Rosneft to invest $500 million to increase stake in Venezuelan state-owned company
Venezuelan President Nicolas Maduro announced on Friday that Rosneft has invested another $500 million in the state-owned Petroleos de Venezuela SA (PDVSA) to acquire a greater stake in the crude-processing joint venture.
The leading oil producer of Russia made this proposition with a purpose of increasing its stake to 40%, which, according to Reuters, is the ceiling for foreign investors when it comes to holding stake in the Petromonagas joint venture in Venezuela's Orinoco Belt region.
"Today we are going to sign (for) an additional investment of $500 million in the Orinoco belt from Rosneft which is going to raise its participation up to 40 percent," Maduro announced in a live broadcast. Rosneft initially had only 16.7% stake in PDVSA.
However, "the $500 million in new investment for production in the Venezuelan oil industry comes amid a crisis," Maduro added at the event where Rosneft and PDVSA officially signed the deal in Caracas, according to Bloomberg. In January, Maduro declared an economic emergency in Venezuela, two days after the nation's oil prices hit its all-time low of $24 a barrel. To protect the oil-dependent nation from collapsing altogether, the president increased their petrol prices and announced a currency devaluation for the first time in two decades.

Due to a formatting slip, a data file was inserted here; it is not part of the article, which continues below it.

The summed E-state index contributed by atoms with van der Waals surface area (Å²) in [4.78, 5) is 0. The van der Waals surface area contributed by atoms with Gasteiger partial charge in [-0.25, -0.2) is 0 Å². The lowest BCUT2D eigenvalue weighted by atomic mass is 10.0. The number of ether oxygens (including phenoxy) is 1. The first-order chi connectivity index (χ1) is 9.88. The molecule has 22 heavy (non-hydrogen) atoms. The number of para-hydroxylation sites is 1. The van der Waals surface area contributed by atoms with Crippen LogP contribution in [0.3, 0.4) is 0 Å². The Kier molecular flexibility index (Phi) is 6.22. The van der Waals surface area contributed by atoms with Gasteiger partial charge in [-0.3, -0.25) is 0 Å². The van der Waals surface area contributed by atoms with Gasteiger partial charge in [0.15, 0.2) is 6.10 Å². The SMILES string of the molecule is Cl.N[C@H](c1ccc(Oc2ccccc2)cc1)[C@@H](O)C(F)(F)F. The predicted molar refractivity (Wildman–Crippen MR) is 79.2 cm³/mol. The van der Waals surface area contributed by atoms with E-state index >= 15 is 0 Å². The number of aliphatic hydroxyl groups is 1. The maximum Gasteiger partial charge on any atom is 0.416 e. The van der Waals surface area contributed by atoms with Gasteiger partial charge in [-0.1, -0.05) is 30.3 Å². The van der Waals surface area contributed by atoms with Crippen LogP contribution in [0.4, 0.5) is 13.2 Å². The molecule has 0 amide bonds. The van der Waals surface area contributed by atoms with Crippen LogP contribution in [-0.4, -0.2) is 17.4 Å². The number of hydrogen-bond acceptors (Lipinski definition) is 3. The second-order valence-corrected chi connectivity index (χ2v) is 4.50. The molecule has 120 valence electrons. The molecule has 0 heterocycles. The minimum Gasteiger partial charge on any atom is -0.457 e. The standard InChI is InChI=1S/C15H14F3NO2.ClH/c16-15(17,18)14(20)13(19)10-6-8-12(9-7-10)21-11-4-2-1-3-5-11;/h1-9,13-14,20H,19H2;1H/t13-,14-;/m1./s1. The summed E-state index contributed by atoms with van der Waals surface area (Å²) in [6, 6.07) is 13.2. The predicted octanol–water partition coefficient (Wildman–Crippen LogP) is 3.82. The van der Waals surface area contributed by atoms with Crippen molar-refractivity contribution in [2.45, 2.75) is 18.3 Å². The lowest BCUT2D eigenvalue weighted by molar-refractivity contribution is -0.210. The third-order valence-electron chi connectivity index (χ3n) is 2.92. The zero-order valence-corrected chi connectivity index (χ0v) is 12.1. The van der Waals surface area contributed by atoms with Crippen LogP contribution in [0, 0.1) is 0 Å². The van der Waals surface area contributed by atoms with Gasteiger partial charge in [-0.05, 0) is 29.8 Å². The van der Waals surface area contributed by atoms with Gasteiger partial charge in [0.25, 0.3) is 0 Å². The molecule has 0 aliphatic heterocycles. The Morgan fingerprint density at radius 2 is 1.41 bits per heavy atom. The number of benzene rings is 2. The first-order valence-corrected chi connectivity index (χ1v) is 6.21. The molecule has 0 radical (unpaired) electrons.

The 60% increase in oil prices, from just under 0.1 bolivars per liter to six bolivars, apparently "is a necessary action" for which Madurao claims to take all responsibilities. "The time has come to establish a system that guarantees access to hydrocarbons at a fair price but that also guarantees the funding of investment in producing that gasoline," he addressed his citizens, according to Naiji. The president is certain that official exchange rates for essentials like medicine and food, which are usually the strongest, would weaken to 10 bolivars per US dollar.
In the face of such trying times, the Petromonagas project reportedly produces 133,600 barrels of synthetic crude a day, on an average, as indicated by the latest data from PDVSA. The company usually uses traditional refineries to process oil.
The state-owned entity and Rosneft have further collaborated for the development of the Mejillones and Patao offshore natural gas fields, which is a part of the Mariscal Sucre project. The country has been requesting its partners to raise their investments in joint ventures for many years now, probably anticipating a slowing economy.
In 2013, the then oil minister Rafael Ramirez had provided greater autonomy to the companies operating in the Orinoco Belt in an attempt to coax them into bringing their own rigs, services and basically financing for the joint ventures.